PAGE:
The reservoirs of the 11 Chinese dams can store more than 47 billion cubic metres of water and can generate 21,310 megawatts of electricity.

More than 200 dams of 15MW or more are planned, under construction or completed in the Lower Mekong basin portions of Thailand, Vietnam, Cambodia and Laos. Already more than 100 have been completed on various Mekong tributaries and two -- Xayaburi and Don Sahong -- on the mainstream Mekong in Laos.

The government of Laos in 2007 set in motion plans for the 1,285-megawatt Xayaburi dam, built by the Thai construction company Ch. Karnchang Plc and financially backed by four Thai banks. Around 95% of the electricity generated from the dam is sold to Thailand.

After three years of planning and the completion of an environmental impact assessment, the Lao government arranged public consultations with the governments and local communities of downstream countries. It was the first major test of the 1995 Mekong Agreement, which had been signed by Laos, Thailand, Cambodia and Vietnam.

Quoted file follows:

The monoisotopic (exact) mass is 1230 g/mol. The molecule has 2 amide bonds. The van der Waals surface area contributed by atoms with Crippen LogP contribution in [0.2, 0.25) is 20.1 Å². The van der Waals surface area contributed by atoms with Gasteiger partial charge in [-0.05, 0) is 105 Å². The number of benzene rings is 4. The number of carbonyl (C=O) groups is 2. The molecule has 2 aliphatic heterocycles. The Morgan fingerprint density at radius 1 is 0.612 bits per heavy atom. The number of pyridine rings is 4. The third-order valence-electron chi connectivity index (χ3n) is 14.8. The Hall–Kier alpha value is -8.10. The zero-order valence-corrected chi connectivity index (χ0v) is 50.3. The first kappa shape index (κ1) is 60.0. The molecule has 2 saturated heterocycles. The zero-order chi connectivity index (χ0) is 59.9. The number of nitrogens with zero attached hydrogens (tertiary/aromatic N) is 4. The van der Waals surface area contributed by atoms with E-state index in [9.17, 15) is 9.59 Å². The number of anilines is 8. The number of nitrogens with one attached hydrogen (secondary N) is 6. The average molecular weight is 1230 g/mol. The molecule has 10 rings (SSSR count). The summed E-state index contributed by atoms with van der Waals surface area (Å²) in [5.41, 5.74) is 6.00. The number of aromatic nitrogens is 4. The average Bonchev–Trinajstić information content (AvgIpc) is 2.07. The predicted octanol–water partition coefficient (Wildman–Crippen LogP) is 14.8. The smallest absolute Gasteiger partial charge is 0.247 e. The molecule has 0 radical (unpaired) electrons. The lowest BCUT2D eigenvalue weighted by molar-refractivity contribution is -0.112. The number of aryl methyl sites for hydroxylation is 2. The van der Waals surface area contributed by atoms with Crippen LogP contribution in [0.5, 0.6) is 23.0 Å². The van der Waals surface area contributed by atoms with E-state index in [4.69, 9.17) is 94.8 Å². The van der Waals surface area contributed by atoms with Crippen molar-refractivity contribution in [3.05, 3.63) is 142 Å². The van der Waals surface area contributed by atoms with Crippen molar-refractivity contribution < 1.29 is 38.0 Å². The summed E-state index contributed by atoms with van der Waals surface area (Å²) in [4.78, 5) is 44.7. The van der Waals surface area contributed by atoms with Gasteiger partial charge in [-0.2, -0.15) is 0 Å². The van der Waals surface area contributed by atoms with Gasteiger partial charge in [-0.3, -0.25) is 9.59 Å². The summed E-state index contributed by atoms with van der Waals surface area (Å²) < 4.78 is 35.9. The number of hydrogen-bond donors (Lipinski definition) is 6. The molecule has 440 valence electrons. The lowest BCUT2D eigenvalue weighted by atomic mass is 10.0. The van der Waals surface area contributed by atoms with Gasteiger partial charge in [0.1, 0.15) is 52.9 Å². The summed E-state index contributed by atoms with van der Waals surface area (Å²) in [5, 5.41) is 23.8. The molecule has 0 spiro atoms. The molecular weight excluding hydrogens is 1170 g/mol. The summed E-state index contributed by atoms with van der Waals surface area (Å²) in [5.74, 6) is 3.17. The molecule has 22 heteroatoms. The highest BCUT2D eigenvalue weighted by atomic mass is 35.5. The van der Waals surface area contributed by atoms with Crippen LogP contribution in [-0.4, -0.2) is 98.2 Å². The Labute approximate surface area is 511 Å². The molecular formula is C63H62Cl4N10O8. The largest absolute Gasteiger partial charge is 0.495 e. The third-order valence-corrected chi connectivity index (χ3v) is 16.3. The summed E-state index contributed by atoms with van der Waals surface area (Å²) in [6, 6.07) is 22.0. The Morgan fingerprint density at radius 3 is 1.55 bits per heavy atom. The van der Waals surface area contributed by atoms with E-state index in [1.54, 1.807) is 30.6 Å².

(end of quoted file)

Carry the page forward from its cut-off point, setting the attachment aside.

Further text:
Participants in the consultation process agreed that the environmental and social implications of a large mainstream dam in Laos would be considerable. They did not reach a consensus on how to proceed, recommending instead that further talks be held at the ministerial level. But Vietnam proposed that a decision on Xayaburi be deferred for a decade.

Nevertheless, the Lao government declared the consultation process closed and in 2012 it went ahead with dam construction, breaching the trust of its neighbours.